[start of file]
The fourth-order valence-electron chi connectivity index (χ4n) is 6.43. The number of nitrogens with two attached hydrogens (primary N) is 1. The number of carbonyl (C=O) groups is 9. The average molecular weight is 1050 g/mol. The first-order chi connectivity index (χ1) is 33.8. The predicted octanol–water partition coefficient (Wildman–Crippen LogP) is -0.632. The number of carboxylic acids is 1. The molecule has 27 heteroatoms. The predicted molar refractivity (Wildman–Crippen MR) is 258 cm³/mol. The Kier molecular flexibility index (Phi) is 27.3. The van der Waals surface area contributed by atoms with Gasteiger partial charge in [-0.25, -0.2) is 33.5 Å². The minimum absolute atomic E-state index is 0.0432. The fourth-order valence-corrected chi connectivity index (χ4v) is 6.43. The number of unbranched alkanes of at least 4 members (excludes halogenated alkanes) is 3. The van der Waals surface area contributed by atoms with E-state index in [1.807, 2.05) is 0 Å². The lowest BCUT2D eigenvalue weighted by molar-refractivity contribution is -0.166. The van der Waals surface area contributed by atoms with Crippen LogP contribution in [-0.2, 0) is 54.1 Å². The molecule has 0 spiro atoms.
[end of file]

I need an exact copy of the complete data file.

The fourth-order valence-electron chi connectivity index (χ4n) is 6.43. The number of nitrogens with two attached hydrogens (primary N) is 1. The number of carbonyl (C=O) groups is 9. The average molecular weight is 1050 g/mol. The first-order chi connectivity index (χ1) is 33.8. The predicted octanol–water partition coefficient (Wildman–Crippen LogP) is -0.632. The number of carboxylic acids is 1. The molecule has 27 heteroatoms. The predicted molar refractivity (Wildman–Crippen MR) is 258 cm³/mol. The Kier molecular flexibility index (Phi) is 27.3. The van der Waals surface area contributed by atoms with Gasteiger partial charge in [-0.25, -0.2) is 33.5 Å². The minimum absolute atomic E-state index is 0.0432. The fourth-order valence-corrected chi connectivity index (χ4v) is 6.43. The number of unbranched alkanes of at least 4 members (excludes halogenated alkanes) is 3. The van der Waals surface area contributed by atoms with E-state index in [1.807, 2.05) is 0 Å². The lowest BCUT2D eigenvalue weighted by molar-refractivity contribution is -0.166. The van der Waals surface area contributed by atoms with Crippen LogP contribution in [-0.2, 0) is 54.1 Å². The molecule has 0 spiro atoms.